LAFAYETTE – From a perch on the walkway that connects Riehle Plaza with the John T. Myers Pedestrian Bridge, Joe Krause knows the sound of Amtrak’s Hoosier State pulling into downtown Lafayette.

A whistle at a Shadeland crossing five miles from the Big Four Depot will be followed shortly in Tuesday’s dawn by one on Wabash Avenue, just a mile away.

“I used to carry a radio, but it got too heavy,” said Krause, a retired West Lafayette High School teacher who has been greeting Amtrak trains, including the Hoosier State line on its way from Indianapolis to Chicago, as a volunteer most mornings since 2000. “The whistle tells me what I need to know.”

From Krause’s vantage point on the pedestrian overpass, he can see Julius Walker, a retired postal carrier and fellow Amtrak volunteer for the past five years, who has ushered 26 passengers from a depot lobby to the platform on the other side of the tracks in time for the Hoosier State to pull in. (“OK, everybody,” Walker said holding the door, “let’s go catch a train.”)

Krause says his station, up high, gives him a clear view of the Myers Pedestrian Bridge, the depot parking lot and the corner of Second and Main streets, all of which could produce what he calls “runners” trying to make in on board by the 7:36 a.m. departure. He’s got two runners on this Tuesday morning.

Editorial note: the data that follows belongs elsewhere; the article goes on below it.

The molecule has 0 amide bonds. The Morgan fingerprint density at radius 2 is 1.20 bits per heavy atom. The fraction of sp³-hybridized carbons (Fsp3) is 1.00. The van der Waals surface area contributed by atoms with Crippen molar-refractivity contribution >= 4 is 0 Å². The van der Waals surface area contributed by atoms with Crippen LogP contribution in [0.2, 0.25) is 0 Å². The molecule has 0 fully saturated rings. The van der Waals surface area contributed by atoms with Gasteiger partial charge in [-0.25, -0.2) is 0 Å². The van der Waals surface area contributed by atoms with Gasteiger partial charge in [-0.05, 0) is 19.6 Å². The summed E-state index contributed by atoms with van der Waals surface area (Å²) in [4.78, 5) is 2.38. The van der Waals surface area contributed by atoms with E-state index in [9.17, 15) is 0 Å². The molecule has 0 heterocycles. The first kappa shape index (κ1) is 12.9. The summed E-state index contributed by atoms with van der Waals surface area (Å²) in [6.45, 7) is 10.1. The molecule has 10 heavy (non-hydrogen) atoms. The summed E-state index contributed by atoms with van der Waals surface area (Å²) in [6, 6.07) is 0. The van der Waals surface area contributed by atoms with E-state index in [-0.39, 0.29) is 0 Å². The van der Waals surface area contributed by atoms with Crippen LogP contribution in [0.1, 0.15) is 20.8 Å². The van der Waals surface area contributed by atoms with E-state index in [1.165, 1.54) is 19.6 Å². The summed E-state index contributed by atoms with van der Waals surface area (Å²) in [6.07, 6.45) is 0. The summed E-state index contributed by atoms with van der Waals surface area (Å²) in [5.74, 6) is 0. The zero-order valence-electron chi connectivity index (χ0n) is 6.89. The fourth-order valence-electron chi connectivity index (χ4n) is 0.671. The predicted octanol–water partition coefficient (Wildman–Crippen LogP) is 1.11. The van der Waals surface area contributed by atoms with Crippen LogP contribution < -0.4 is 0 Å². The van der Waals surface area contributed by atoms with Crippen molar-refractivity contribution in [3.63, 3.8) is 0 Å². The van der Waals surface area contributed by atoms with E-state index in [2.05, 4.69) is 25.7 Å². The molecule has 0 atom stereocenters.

“You’ve got four minutes,” Walker hollered up to Krause, as the rest of the passengers boarded. “They’re going to be fine.”

"And they were,” Krause said, as the train pulled out of the station, on its way to Rensselaer, Dyer and then to Chicago.

How much longer, though?

That’s a ripe question for Krause, who has been watching that Indiana General Assembly closely in recent weeks, after Gov. Eric Holcomb said in January he was ready to pull a $3 million a year from the state’s next two-year budget for the four-day-a-week Hoosier State line.

The Indiana House budget that followed didn’t include money for the Hoosier State. (That includes a specific rejection of an amendment offered in February by state Rep. Chris Campbell, D-West Lafayette, to fund the Hoosier State.) And, so far, there have been no signs that Indiana Senate budget-makers are ready to feed that $6 million to the Indiana Department of Transportation’s Hoosier State line item, either.

Without that cash, the Hoosier State is scheduled to stop June 30.

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